Who said one condition can always be only condition? One single condition could also have multiple criteria, too. While nested if statement can be a short-term solution, it makes the code substantially longer. So there is the AND & OR methods. There all are used for combining conditions together into one big treaty. The only difference between them is that and requires all conditions in that one if statement to be correct before moving on; while or only needs one of them to be correct. Both can very useful if used right, be wise or these two could actually mess with your brain logic!

n = 5

a = 7

if n == 5 and a == 6:

print("Nope shouldn't print this")

if n == 3 or a == 7:

print("Yupp should print this")

I seriously used and & or to dramatically shorten my Tic-Tac-Toe, as sometimes there're up to 3 conditions at once, when I have to consider all 3 positions of the mark to determine whether there's a winner or not. And & or would come in super handy! For more detail, visit Stack Overflow.

Step 8: A Loop That Repeats Commands Until Criteria Are Met - While

We have covered through how to print, process things only when the condition is true. So how about... repeating that block many times over, all the way until the condition is met? Yes, that's why Python gives you a WHILE!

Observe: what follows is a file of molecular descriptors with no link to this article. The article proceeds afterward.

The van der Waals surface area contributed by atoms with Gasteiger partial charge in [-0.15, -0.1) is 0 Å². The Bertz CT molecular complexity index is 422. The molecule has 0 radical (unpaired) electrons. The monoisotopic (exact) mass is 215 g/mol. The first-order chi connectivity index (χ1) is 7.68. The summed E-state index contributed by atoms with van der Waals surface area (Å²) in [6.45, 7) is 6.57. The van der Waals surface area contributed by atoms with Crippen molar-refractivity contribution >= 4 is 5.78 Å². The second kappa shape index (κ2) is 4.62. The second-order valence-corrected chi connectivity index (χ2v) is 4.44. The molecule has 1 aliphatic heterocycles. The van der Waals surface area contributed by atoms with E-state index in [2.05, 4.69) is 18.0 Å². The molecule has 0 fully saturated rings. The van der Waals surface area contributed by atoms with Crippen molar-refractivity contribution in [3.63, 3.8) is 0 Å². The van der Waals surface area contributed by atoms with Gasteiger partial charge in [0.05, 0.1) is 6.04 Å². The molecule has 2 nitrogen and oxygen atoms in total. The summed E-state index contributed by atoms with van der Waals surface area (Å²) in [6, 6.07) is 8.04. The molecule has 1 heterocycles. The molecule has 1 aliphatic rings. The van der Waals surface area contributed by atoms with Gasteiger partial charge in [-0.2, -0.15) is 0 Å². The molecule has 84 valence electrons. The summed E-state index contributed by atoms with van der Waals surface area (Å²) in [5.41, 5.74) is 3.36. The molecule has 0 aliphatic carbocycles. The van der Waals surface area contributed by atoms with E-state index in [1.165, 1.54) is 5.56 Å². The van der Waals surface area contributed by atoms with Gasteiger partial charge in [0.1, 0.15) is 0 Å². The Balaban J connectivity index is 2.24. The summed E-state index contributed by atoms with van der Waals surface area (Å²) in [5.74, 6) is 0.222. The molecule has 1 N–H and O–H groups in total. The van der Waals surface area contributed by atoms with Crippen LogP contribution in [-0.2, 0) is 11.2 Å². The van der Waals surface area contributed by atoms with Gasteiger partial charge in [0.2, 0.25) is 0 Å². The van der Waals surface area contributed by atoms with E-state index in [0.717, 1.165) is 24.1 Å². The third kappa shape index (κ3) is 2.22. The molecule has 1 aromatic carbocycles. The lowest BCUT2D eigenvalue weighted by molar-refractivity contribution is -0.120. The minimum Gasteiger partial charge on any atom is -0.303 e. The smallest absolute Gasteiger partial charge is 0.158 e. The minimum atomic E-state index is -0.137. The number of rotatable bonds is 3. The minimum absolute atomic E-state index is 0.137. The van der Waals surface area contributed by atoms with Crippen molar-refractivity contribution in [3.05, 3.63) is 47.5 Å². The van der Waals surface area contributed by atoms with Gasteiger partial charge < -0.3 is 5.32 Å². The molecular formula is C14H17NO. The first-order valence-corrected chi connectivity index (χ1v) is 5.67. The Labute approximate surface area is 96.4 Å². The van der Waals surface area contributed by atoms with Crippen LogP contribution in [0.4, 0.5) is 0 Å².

n = 1

while n = 1:

print("hooooo") #Yes, this will print out "hooooo" forever... and ever... actually... forever... and ever...

This can be a problem, because you do not want your commands to loop indefinitely. So usually when you use while, there's a technique which you change the value of the condition each time it loops, so the condition is updated, and until sometime when it needs the criteria, it'll eventually stop. For example, you can add the value to itself one unit at a time, then set the while to work until some kind of values that the number will ultimately reach:

n = 1

while n < 5:

print("I have " + n + " beers boiiiii!")

n = n + 1 #or you can also write n += 1

How this will work is n will keep adding itself to 1 at the end of each code block. The while loop will loop as long as n is still smaller than 5. Now until one moment (specifically 4 times looping), n will reach value of 5 and the loop will stop!

happy = true

while happy:

print("Yayyy I did it!") # Don't actually do this, but you deserved to know you'll always get there!